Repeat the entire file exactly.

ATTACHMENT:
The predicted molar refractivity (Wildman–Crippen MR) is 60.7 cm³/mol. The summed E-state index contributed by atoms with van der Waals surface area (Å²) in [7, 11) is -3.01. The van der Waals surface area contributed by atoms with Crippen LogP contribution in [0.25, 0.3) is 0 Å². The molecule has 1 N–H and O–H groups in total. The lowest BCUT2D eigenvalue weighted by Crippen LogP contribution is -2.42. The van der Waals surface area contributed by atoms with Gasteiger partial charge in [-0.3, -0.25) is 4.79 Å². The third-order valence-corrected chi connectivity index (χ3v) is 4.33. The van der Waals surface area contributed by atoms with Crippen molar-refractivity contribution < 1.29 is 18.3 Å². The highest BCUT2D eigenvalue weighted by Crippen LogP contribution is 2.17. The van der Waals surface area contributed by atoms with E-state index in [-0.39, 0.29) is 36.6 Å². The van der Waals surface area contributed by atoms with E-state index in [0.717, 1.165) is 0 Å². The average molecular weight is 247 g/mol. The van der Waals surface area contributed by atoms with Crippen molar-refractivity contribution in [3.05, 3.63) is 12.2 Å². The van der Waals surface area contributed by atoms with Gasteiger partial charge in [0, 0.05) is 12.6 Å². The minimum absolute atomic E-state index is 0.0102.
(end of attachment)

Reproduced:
The predicted molar refractivity (Wildman–Crippen MR) is 60.7 cm³/mol. The summed E-state index contributed by atoms with van der Waals surface area (Å²) in [7, 11) is -3.01. The van der Waals surface area contributed by atoms with Crippen LogP contribution in [0.25, 0.3) is 0 Å². The molecule has 1 N–H and O–H groups in total. The lowest BCUT2D eigenvalue weighted by Crippen LogP contribution is -2.42. The van der Waals surface area contributed by atoms with Gasteiger partial charge in [-0.3, -0.25) is 4.79 Å². The third-order valence-corrected chi connectivity index (χ3v) is 4.33. The van der Waals surface area contributed by atoms with Crippen molar-refractivity contribution < 1.29 is 18.3 Å². The highest BCUT2D eigenvalue weighted by Crippen LogP contribution is 2.17. The van der Waals surface area contributed by atoms with E-state index in [-0.39, 0.29) is 36.6 Å². The van der Waals surface area contributed by atoms with E-state index in [0.717, 1.165) is 0 Å². The average molecular weight is 247 g/mol. The van der Waals surface area contributed by atoms with Crippen molar-refractivity contribution in [3.05, 3.63) is 12.2 Å². The van der Waals surface area contributed by atoms with Gasteiger partial charge in [0, 0.05) is 12.6 Å². The minimum absolute atomic E-state index is 0.0102.